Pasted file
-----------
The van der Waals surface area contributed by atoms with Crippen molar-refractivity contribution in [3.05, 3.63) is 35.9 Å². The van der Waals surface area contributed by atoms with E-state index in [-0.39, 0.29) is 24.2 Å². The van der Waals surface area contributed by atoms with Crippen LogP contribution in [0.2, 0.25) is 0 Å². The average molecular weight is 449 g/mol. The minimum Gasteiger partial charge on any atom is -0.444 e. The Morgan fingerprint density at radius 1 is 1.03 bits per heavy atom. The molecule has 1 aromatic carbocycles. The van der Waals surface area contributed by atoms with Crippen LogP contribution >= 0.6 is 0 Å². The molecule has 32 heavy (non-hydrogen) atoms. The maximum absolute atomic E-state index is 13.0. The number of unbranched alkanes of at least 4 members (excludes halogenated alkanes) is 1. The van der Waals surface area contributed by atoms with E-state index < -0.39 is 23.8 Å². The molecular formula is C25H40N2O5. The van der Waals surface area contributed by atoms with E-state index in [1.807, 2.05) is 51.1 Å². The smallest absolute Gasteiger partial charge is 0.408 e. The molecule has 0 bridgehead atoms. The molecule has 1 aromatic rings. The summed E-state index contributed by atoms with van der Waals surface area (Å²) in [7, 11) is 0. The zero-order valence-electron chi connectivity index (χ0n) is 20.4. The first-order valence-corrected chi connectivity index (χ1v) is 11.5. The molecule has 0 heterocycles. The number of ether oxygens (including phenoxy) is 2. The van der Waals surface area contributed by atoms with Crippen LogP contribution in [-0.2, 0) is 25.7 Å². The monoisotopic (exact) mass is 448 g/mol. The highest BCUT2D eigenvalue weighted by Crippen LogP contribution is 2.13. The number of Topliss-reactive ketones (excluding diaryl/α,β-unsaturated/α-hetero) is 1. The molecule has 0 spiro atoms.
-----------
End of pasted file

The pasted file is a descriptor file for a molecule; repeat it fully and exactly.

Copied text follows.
The van der Waals surface area contributed by atoms with Crippen molar-refractivity contribution in [3.05, 3.63) is 35.9 Å². The van der Waals surface area contributed by atoms with E-state index in [-0.39, 0.29) is 24.2 Å². The van der Waals surface area contributed by atoms with Crippen LogP contribution in [0.2, 0.25) is 0 Å². The average molecular weight is 449 g/mol. The minimum Gasteiger partial charge on any atom is -0.444 e. The Morgan fingerprint density at radius 1 is 1.03 bits per heavy atom. The molecule has 1 aromatic carbocycles. The van der Waals surface area contributed by atoms with Crippen LogP contribution >= 0.6 is 0 Å². The molecule has 32 heavy (non-hydrogen) atoms. The maximum absolute atomic E-state index is 13.0. The number of unbranched alkanes of at least 4 members (excludes halogenated alkanes) is 1. The van der Waals surface area contributed by atoms with E-state index < -0.39 is 23.8 Å². The molecular formula is C25H40N2O5. The van der Waals surface area contributed by atoms with E-state index in [1.807, 2.05) is 51.1 Å². The smallest absolute Gasteiger partial charge is 0.408 e. The molecule has 0 bridgehead atoms. The molecule has 1 aromatic rings. The summed E-state index contributed by atoms with van der Waals surface area (Å²) in [7, 11) is 0. The zero-order valence-electron chi connectivity index (χ0n) is 20.4. The first-order valence-corrected chi connectivity index (χ1v) is 11.5. The molecule has 0 heterocycles. The number of ether oxygens (including phenoxy) is 2. The van der Waals surface area contributed by atoms with Crippen LogP contribution in [-0.2, 0) is 25.7 Å². The monoisotopic (exact) mass is 448 g/mol. The highest BCUT2D eigenvalue weighted by Crippen LogP contribution is 2.13. The number of Topliss-reactive ketones (excluding diaryl/α,β-unsaturated/α-hetero) is 1. The molecule has 0 spiro atoms.